At the same time Boost Radio launched, a fellow rimshot radio station closed down. The owners of 95.1 Chicago left the frequency on Wednesday and moved their entire station online. Originally known as Clubsteppin’, the station was originally launched in August 2018 by Lamont Watts’ Windy City Broadcasting in an already crowded black music landscape and later sold the station to Integrated Brand Marketing, a company headed by Tracey V. Bell, who once ran Johnson Publishing Company’s radio division (owners of the former WJPC-AM/FM) from 1991 to 1994. Clubsteppin’/95.1 Chicago was broadcast on translators of WLEY’s HD-2 station.
Clubsteppin’ made headlines for banning R. Kelly’s music after allegations of sexual misconduct surfaced.
It’s over and out for Bless The Harts after two seasons as Fox canceled the animated series Thursday. The program premiered in September 2019 out of The Simpsons with a thirteen-episode order and recently returned to the Sunday schedule after a long layoff. Harts drew around 3.4 million viewers, streaming and DVR numbers included. While these numbers were respectable, it wasn’t enough to save the show as it posted very dismal live Nielsen ratings (0.46 among adults 18-49, season-to-date.)
Created by Emily Spivey and set in her home state of North Carolina, the series voice cast included Kristin Wiig, Maya Rudolph, Jillian Bell, Ike Barinholtz, and Kumail Nanjiani. Harts concludes in May with a total of 26 episodes. The show was a joint production of Fox Entertainment and Disney-owned 20th Television.
Despite the cancellation, Fox’s other animated comedies are in good shape with two-year deals inked for veterans Simpsons, Family Guy, and Bob’s Burgers while The Great North and Duncanville were recently renewed. Keep in mind most viewers seek animated programs on other platforms as opposed to live viewing, as is the case for most young-skewing shows – especially The CW, who generally renews almost 100 percent of its schedule.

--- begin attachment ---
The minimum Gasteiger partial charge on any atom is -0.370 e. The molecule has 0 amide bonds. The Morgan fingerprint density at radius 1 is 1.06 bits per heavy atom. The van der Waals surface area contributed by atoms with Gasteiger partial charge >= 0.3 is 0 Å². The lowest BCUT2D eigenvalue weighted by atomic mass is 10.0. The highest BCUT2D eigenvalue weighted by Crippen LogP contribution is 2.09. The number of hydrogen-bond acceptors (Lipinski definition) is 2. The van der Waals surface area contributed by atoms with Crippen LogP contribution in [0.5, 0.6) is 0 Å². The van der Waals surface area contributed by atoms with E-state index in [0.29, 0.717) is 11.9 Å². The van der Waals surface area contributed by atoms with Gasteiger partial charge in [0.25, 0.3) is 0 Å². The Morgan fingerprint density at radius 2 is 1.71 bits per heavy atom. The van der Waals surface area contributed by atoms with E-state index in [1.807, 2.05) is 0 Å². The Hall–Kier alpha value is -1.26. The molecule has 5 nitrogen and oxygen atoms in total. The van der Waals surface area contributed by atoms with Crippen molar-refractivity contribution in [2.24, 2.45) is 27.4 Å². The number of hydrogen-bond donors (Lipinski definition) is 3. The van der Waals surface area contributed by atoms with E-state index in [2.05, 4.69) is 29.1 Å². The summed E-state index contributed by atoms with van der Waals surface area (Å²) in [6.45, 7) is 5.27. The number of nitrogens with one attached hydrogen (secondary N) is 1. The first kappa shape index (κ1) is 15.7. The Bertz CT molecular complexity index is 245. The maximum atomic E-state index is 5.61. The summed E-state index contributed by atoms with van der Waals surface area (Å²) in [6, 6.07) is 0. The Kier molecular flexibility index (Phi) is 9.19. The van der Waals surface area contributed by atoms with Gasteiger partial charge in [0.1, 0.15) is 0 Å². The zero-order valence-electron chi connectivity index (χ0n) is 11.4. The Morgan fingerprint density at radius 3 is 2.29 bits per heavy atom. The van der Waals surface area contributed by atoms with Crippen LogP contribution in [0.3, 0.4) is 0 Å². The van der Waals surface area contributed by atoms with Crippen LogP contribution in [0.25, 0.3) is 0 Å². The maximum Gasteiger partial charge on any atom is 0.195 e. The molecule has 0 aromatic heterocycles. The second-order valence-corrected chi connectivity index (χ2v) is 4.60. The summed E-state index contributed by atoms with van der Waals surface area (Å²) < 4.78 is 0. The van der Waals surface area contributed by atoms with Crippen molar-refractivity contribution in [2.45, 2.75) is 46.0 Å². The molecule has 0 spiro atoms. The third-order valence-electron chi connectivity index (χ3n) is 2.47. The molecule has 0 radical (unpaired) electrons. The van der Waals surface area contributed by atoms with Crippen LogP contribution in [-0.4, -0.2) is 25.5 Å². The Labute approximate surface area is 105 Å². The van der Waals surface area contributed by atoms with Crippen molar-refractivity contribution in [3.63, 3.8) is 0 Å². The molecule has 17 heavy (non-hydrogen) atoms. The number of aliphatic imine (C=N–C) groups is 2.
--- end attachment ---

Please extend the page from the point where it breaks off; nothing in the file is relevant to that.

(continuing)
Meanwhile, NBC’s new Law & Order: Organized Crime scored tremendous numbers Thursday night with a 1.5 demo rating, while CBS’ new The United States Of Al also performed decently out of Young Sheldon. And before you ask… no, The United States Of Al is not a Married…With Children reboot as the character name is Awalmar, or “Al”, not Al Bundy.
As you recall, the former Fox Sports RSNs were sold to Disney as part of the $71.3 billion deal. But the Justice Department forced Disney to divest the cable networks and were sold to Sinclair for less than what they were worth. Sinclair then stuck a deal with casino and sportsbook magnate Bally to rebrand the RSNs in their name.
The rebrand took place Wednesday, just in time for baseball season. Changes included moving the scorebug to the bottom half on the screen and on the same line and had an out-of-town scoreboard on the same line, annoying some viewers.
Your Bally Sports baseball package: pic.twitter.com/8xWcsrhgpC
— Timothy Burke (@bubbaprog) April 1, 2021
The graphics were bland and used the same font seen on Marquee Sports Network’s Cubs telecasts. Sinclair operates Marquee but is owned in conjunction with the Cubs (and their new scorebug – in the traditional upper-left hand corner of the screen isn’t great either.)
Notably, the “B” in the Bally logo was noticeable in game telecasts, but it reminded some viewers of the now-defunct predatory health club chain the company ran under different ownership (and one that ripped-off the person writing this article for three years.)
Finally, on Bally Great Lakes (in the Cleveland area, formerly known as SportsTime Ohio), they had a local host – who’s a convicted felon – yell at a caller on-air.
We still have call-in television shows in the year of our Lord 2021?
The new Bally Sports has the feel of a low-rent public access TV channel instead of a major network-quality sports network and it’s not a great first impression.